incrediBILL - 2:18 am on Feb 13, 2013 (gmt 0)
If you can't maintain the original paths the URL issues can be easily resolved with what's called an Apache RewriteMap where you list all the original URLs and all the new destinations in a single file, or it can be done in a PHP script, both will 301 from the old location to the new.
Also install a canonical tag in the new page with the absolute path to give Google very clear instructions that this is the new path name seems to speed up the transition process.
Of course, some people just bite the bullet and change everything at once, thinking "I'll just get the pain over with and then deal with whatever happens."
I've done it both ways, incremental changes or one big change which is like ripping of a bandaid. The advantage of incremental changes is that it becomes easier to spot the effect of smaller changes and reverse them. When you change it all at once it's like launching a new site, you can't depend on what it did before except hope those 301 redirects help keep what ranking you had intact.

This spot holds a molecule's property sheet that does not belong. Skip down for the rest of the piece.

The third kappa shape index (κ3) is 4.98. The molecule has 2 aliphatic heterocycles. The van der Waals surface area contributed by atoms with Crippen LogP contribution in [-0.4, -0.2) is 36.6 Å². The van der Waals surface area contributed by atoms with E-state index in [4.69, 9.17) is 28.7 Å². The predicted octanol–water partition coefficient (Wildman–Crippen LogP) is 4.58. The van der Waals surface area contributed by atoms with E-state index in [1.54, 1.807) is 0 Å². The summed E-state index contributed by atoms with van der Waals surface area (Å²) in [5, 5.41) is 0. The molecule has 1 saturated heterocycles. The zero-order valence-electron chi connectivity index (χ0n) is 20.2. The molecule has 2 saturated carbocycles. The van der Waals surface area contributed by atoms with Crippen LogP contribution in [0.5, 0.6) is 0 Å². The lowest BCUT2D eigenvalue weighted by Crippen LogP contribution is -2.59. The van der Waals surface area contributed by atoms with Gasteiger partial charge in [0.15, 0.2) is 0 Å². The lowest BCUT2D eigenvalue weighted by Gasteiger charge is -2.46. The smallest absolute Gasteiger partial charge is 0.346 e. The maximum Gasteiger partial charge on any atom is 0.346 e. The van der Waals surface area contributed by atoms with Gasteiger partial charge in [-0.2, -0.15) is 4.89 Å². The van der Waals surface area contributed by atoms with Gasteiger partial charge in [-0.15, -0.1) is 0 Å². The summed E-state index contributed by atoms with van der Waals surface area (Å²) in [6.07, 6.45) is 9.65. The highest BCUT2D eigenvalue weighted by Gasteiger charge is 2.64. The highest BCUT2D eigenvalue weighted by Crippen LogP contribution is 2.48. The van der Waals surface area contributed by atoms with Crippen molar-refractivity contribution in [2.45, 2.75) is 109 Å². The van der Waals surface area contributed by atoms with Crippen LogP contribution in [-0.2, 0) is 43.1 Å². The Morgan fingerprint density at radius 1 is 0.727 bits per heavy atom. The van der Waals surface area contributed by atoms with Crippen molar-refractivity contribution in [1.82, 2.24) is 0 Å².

Assuming the new site is all done with nice clean HTML5 and CSS3 it'll probably do well.
Whether you use CMS is negligible unless you get very heavy traffic and use a shared server which can become really problematic uder a load. I would suggest CMS with the ability to export to static HTML cache, the best of both worlds. I believe there are add-ons that do this for WordPress.
FWIW, as long as you have the ability to export to static HTML, and test to make sure it works right upfront, I personally wouldn't worry about it until the site showed it was slowing down before going down that path as I know some people running CMS live on very heavy traffic loads and it performs very nicely but it also doesn't have a bunch of crazy 3rd party add-ons installed.